I have never been so excited to get an invitation.

Ms. Polk from Anniston’s new Cobb Preschool Academy was on the other end of the phone line. She was calling in regards to Read Across America, a national program held every March in conjunction with Dr. Seuss’s birthday.

Would I like to come read a Dr. Seuss book to one of the preschool classes at Cobb?

Would I like to read a book?

Would I like to take a look?

My answer just a second took

My real job I gladly forsook

For the chance to read a book

In a preschool reading nook.

The halls of Cobb were a glorious sight when I walked in. Lines of kids in red-and-white striped hats snaked down the halls. Teachers were dressed like Thing One and Thing Two.

I was one of dozens of volunteer readers from all walks of the community: school board members, city council members, retirees, parents, grandparents, even Seattle Seahawk Troymaine Pope, whose daughter attends Cobb.

One of my fellow readers, Stanton Brown, decided to read the Dr. Seuss book "Mr. Brown Can Moo! Can You?" As he flipped through the pages, he shook his head and said, "It was all Jane and John when I was in school."

Me, I picked "Fox in Socks," because I am a masochist.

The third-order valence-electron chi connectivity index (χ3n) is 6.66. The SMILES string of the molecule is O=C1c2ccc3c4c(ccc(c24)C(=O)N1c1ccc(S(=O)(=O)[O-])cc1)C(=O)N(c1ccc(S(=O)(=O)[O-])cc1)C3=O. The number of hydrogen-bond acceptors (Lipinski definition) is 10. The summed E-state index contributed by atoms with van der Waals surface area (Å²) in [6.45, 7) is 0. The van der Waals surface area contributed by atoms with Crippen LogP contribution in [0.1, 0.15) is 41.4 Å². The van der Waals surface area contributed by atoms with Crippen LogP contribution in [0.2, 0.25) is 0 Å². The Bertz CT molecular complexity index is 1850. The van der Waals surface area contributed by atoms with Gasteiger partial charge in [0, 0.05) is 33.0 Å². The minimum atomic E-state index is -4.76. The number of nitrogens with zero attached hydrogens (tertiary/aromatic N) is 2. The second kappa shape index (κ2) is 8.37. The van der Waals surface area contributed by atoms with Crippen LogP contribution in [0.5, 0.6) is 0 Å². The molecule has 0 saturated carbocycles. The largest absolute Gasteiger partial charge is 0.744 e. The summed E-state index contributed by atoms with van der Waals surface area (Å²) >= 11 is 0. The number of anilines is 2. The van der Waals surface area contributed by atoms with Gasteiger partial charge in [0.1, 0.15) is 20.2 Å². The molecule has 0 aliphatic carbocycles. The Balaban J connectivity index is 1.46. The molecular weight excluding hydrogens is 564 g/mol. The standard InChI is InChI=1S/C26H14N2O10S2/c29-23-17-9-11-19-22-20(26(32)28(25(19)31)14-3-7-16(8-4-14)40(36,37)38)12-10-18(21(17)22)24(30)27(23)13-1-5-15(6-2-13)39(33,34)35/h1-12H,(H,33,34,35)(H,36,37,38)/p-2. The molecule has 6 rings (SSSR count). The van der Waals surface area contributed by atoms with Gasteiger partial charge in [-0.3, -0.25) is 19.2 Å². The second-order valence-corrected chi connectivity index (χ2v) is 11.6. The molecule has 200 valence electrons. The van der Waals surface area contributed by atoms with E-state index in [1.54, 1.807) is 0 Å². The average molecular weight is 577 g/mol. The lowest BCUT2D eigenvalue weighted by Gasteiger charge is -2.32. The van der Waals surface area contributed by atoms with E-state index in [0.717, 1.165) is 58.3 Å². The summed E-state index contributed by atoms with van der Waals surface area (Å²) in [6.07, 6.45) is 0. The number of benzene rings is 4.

For those unfamiliar with "Fox in Socks," it is 24 pages of increasingly difficult tongue-twisters, such as "Through three cheese trees three free fleas flew."

I was escorted to Ms. Hafley’s classroom, where I was confronted by an expectant gang of 3- and 4-year-olds.

Should I sit upon a chair?

Should I sit upon the floor?

Should I hold the book up there?

Would I leave them wanting more?

I decided to sit on the floor, criss-cross applesauce, and hold the book open facing the kids so they could see the pictures — which meant not only did I have to read words like "When tweetle beetles fight it’s called a tweetle beetle battle," I had to read them UPSIDE DOWN.

Afterwards, the kids told me about their pets. Several had dogs. Others had cats. One had a pet dinosaur. One boy told me he had a pet chicken. Not to be outdone, another boy told me he had a pet SPIDER!

I had so much fun I asked if I could go again. This time, I read "Hop on Pop" to Ms. Ireland’s class.

Afterwards, the teachers lined up the kids, who walked in very orderly fashion down the hall and through the gym.

"Y’all are doing such a good job! You look like you’re ready for kindergarten," said one of the teachers.

"I don’t want to go to kindergarten," replied one of the girls. "I want to stay here forever!"

Yeah, me too.

Lisa Davis is Features Editor of The Anniston Star. Contact her at 256-235-3555 or ldavis@annistonstar.com.

Features Editor Lisa Davis: 256-235-3555.